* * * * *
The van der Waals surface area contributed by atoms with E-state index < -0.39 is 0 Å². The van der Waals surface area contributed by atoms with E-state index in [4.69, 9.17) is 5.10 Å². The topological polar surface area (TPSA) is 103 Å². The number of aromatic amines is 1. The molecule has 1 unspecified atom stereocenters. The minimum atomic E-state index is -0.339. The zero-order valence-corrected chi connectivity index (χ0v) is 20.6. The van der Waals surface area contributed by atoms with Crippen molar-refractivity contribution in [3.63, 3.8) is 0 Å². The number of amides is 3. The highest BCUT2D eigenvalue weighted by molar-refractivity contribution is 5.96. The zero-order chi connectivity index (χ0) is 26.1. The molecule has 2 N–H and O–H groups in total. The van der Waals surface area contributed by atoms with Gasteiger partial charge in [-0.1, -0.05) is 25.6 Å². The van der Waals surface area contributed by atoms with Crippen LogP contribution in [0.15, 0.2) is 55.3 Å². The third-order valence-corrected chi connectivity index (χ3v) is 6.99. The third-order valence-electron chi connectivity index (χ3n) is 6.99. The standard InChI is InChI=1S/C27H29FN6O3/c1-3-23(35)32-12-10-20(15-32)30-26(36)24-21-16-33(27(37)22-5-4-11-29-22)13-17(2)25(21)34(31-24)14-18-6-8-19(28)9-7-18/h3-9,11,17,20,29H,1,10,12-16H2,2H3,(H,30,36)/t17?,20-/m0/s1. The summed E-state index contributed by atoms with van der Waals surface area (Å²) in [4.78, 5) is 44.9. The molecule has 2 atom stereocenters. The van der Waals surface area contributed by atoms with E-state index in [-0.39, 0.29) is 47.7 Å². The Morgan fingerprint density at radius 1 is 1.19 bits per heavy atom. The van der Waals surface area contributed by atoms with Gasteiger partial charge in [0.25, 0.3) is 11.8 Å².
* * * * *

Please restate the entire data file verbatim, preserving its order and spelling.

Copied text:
The van der Waals surface area contributed by atoms with E-state index < -0.39 is 0 Å². The van der Waals surface area contributed by atoms with E-state index in [4.69, 9.17) is 5.10 Å². The topological polar surface area (TPSA) is 103 Å². The number of aromatic amines is 1. The molecule has 1 unspecified atom stereocenters. The minimum atomic E-state index is -0.339. The zero-order valence-corrected chi connectivity index (χ0v) is 20.6. The van der Waals surface area contributed by atoms with Crippen molar-refractivity contribution in [3.63, 3.8) is 0 Å². The number of amides is 3. The highest BCUT2D eigenvalue weighted by molar-refractivity contribution is 5.96. The zero-order chi connectivity index (χ0) is 26.1. The molecule has 2 N–H and O–H groups in total. The van der Waals surface area contributed by atoms with Gasteiger partial charge in [-0.1, -0.05) is 25.6 Å². The van der Waals surface area contributed by atoms with Crippen LogP contribution in [0.15, 0.2) is 55.3 Å². The third-order valence-corrected chi connectivity index (χ3v) is 6.99. The third-order valence-electron chi connectivity index (χ3n) is 6.99. The standard InChI is InChI=1S/C27H29FN6O3/c1-3-23(35)32-12-10-20(15-32)30-26(36)24-21-16-33(27(37)22-5-4-11-29-22)13-17(2)25(21)34(31-24)14-18-6-8-19(28)9-7-18/h3-9,11,17,20,29H,1,10,12-16H2,2H3,(H,30,36)/t17?,20-/m0/s1. The summed E-state index contributed by atoms with van der Waals surface area (Å²) in [4.78, 5) is 44.9. The molecule has 2 atom stereocenters. The van der Waals surface area contributed by atoms with E-state index in [-0.39, 0.29) is 47.7 Å². The Morgan fingerprint density at radius 1 is 1.19 bits per heavy atom. The van der Waals surface area contributed by atoms with Gasteiger partial charge in [0.25, 0.3) is 11.8 Å².